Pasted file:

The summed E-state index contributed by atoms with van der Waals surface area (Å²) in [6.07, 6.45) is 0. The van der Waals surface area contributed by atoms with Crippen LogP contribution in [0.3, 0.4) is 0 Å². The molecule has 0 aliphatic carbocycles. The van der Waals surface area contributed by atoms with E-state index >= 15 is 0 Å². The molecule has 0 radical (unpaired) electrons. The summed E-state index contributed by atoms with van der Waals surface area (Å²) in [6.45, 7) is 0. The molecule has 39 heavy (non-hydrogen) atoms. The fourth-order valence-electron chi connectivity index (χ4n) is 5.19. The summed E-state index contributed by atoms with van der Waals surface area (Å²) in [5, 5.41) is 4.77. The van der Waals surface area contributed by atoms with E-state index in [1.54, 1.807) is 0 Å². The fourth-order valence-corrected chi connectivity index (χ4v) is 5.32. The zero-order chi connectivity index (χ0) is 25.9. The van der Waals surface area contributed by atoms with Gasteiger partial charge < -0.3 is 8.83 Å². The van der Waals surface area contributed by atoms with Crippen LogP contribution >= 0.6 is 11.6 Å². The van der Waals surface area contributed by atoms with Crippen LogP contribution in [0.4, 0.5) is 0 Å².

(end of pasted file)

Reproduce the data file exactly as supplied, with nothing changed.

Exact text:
The summed E-state index contributed by atoms with van der Waals surface area (Å²) in [6.07, 6.45) is 0. The van der Waals surface area contributed by atoms with Crippen LogP contribution in [0.3, 0.4) is 0 Å². The molecule has 0 aliphatic carbocycles. The van der Waals surface area contributed by atoms with E-state index >= 15 is 0 Å². The molecule has 0 radical (unpaired) electrons. The summed E-state index contributed by atoms with van der Waals surface area (Å²) in [6.45, 7) is 0. The molecule has 39 heavy (non-hydrogen) atoms. The fourth-order valence-electron chi connectivity index (χ4n) is 5.19. The summed E-state index contributed by atoms with van der Waals surface area (Å²) in [5, 5.41) is 4.77. The van der Waals surface area contributed by atoms with E-state index in [1.54, 1.807) is 0 Å². The fourth-order valence-corrected chi connectivity index (χ4v) is 5.32. The zero-order chi connectivity index (χ0) is 25.9. The van der Waals surface area contributed by atoms with Gasteiger partial charge < -0.3 is 8.83 Å². The van der Waals surface area contributed by atoms with Crippen LogP contribution >= 0.6 is 11.6 Å². The van der Waals surface area contributed by atoms with Crippen LogP contribution in [0.4, 0.5) is 0 Å².